Apart from helping with customer service issues, the app also helps agents monitor posts for potential sales opportunities.
“We have this app in beta trials right now with a number of our customers and it will hit the market in November,” Hernandez told ITBusiness.ca.
These tools, he said, target — not just the enterprise and service provider market — but also the small and mid-sized firms, which account for a “sizeable portion” of Cisco’s business today.
For instance, the Cisco exec said, a small business could layer the social media app on top of Unfied Contact Centre (UCC) Express — a Cisco call centre and reporting app purpose built for the SMB space. “The social media application is an additional purchase, but it would plug right into the core UCC Express offering.”
Many channels, single experience
However, social media is just one customer interaction channel and not necessarily the most popular or preferred one.
The challenge, according to another industry insider, is knowing how to blend interactions across multiple channels so customers have the same positive experience regardless of the channel they use to contact you.
Marty Marcinczyk is vice-president, national customer operations at Philadelphia-based Comcast Corp., a provider of cable, entertainment, and communications products and services.
“Our clients are all different. Some like to use the Web, others the phone, and so on,” Marty noted in a Webcast on “the evolution of customer service.”
He said in many cases, Comcast customers use several or all of these channels to communicate with the company. “They go on the Web and look for answers but may not be satisfied with the responses they get, so they start an online chat session with an agent. Perhaps they don’t get a satisfactory answer there too, so they pick up the phone, go through an IVR (interactive voice response) routine, and then to an agent.”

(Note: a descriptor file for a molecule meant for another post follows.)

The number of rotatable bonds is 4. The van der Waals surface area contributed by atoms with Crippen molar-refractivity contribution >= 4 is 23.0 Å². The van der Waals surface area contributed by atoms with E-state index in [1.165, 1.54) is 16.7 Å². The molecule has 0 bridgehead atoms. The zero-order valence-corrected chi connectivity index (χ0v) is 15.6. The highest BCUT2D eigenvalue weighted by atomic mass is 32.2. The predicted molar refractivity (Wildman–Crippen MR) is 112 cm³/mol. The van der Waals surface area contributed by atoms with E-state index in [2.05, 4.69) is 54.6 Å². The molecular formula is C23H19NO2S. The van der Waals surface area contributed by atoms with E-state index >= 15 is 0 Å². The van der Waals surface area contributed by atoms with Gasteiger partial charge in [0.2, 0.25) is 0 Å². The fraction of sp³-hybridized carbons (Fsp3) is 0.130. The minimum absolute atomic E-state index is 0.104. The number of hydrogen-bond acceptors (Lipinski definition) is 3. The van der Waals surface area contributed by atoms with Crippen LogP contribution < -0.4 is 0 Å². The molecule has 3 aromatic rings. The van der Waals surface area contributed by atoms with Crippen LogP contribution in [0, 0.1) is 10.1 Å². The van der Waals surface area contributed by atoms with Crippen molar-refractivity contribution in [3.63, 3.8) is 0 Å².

He said it’s vital the transition from one channel to the next is as seamless as possible and customers aren’t forced to repeat questions or information over and over again. “It’s such consistency and convergence that drives a positive customer experience. Social media – the newest channel – should also be incorporated into this model of convergence.”
A big obstacle to accomplishing this, he said, is integrating the disparate tech systems that undergird may firms’ customer interaction channels.
He cited Comcast as an example. “We grew through acquisitions. We bought local mom and pop cable companies and inherited many of their [legacy] technologies. Bringing these disparate systems together is a challenge. On the voice side we have PBX and ACD systems. We also have e-mail and chat systems, SMS, and now social media.”
A major tech trend today is meeting the convergence challenge head on, according to Cisco’s Hernandez. It’s the rising popularity of session initiation protocol (SIP), following the “disaggregation of computer telephony integration (CTI).”
A SIP-based infrastructure supports convergence between multiple contact channels, Hernandez noted. Regardless of the underlying systems, multiple applications providing a broad range of services could reside on such an infrastructure.
Marcinczyk cited an example of convergence in practice at Comcast, and how this has enhanced reporting from the company’s call centres. “We’re trying to improve our reporting and get greater insight into what’s really going on in the business. So we recently deployed a Cisco system that allows us to view metrics from all our call centres as overlay to our disparate PBX and ACD systems.”